There has been a lot going on since it was reported that Quentin Tarantino’s new movie will be a real-life story about the devastating event involving the horrific Manson family murders. Originally it was announced that the much-talked about project would follow the events that let up to the death of actress Sharon Tate and her friends, who were at Tate’s house when they were all murdered.
Three Billboards Outside Ebbing, Missouri is the story of a mother who wants the police to solve her daughter’s murder. Having said that, it’s not a murder mystery, or a “whodunnit,” which makes it all the more fascinating. The film starts with Mildred Hayes, played by Frances McDormand. Her teenage daughter was raped, murdered and burned seven months earlier and she wants to hold the police accountable so they’ll keep looking for the murderer.
Mark Hamill , who plays Luke Skywalker in the Stars Wars films, shocked fans when they were seated and ready to go on the Star Wars digital 3D video flight simulation ride at Tomorrowland at Disneyland in Anaheim, California. In a cell phone video posted on the official Star Wars Twitter page, a Disneyland guide who’s preparing the people on the ride for what’s about to happen, looks down at his notes and tells them, “Actually, you know what?
Muck Rack makes it simple to find people, tweets, or articles that mention any name, keyword, company, hashtag etc. We've compiled this guide to help you make the most of your search.
Selecting a term
Start searching tweets, articles from media outlets, articles mentioned in tweets, journalists'
names, titles and bios with some suggested searches:
Companies or Topics (e.g. iPhone, Microsoft)
Phrases (e.g. "cloud computing") — use quotes to keep the terms together
Twitter handles (e.g. @username) — returns those who have mentioned or replied to
Names (e.g. "David Pogue")
Hashtags (e.g. #sxsw, #london2012)
Bio details (e.g. vegan, Olympics, father)
Muck Rack's Advanced Search allows for many boolean operators.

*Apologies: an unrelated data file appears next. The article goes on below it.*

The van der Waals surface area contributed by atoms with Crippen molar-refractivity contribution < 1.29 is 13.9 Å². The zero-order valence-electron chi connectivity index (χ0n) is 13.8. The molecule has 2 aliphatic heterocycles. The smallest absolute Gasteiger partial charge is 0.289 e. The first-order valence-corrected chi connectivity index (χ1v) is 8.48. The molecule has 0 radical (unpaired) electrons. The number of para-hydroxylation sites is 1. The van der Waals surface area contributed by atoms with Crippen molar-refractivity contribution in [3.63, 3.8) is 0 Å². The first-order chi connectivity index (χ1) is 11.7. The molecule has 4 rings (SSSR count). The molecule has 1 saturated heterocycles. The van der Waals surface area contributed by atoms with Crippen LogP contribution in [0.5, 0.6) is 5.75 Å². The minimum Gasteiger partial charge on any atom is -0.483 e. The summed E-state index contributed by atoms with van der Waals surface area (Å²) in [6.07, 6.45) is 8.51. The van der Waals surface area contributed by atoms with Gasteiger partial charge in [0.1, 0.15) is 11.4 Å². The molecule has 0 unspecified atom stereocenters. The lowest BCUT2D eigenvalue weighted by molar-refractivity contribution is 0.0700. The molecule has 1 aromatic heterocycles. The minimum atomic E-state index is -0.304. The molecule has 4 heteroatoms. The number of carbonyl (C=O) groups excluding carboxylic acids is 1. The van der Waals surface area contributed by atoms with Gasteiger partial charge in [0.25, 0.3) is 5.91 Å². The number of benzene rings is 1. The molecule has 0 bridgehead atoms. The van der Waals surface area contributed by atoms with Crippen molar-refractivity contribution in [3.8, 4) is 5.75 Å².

Find results that mention multiple specified terms, use AND or
+. For example, ensure each result contains both Elon Musk and Mark Zuckerberg by
searching Musk AND Zuckerberg or Musk + Zuckerberg.
Use the operators OR or , to broaden your search when you'd like either of
multiple terms to appear in results. (This is the default behavior of our search when no operators
are used). For example, results will contain either cake or cookie by searching cake OR cookie or cake,cookie
Use NOT or - to subtract results from your search. For
example, searching Disney will yield results about the Walt Disney Company as well as Walt Disney
World Resort. To exclude mentions of Disney World, search for Disney -World or Disney
When using one of these operators with a phrase, enclose it in quotation marks. For example, you can
find results about smartphones excluding Apple's iPhone 4S by searching smartphone -"iPhone
Exact case matching or punctuation
If you're searching for a brand name or keyword that relies on specific punctuation marks or capitalization, you can
find results that match your exact query by adding matchcase: before the keyword you're searching for, like matchcase:E*TRADE .
Use parentheses to separate multiple
boolean phrases. For example, to find journalists talking about having fun in Disney World or
Disneyland, search for ("disney world" OR disneyland) AND fun.
An asterisk can be used to search for any variation of a root word truncated by the asterisk. For example, searching for admin* will return results for administrator, administration, administer, administered, etc.
A near operator is an AND operator where you can control the distance between the words. You can vary the distance the near operation uses by adding a forward slash and number (between 0-99) such as strawberries NEAR/10 "whipped cream", which means the strawberries must exist within 10 words of "whipped cream".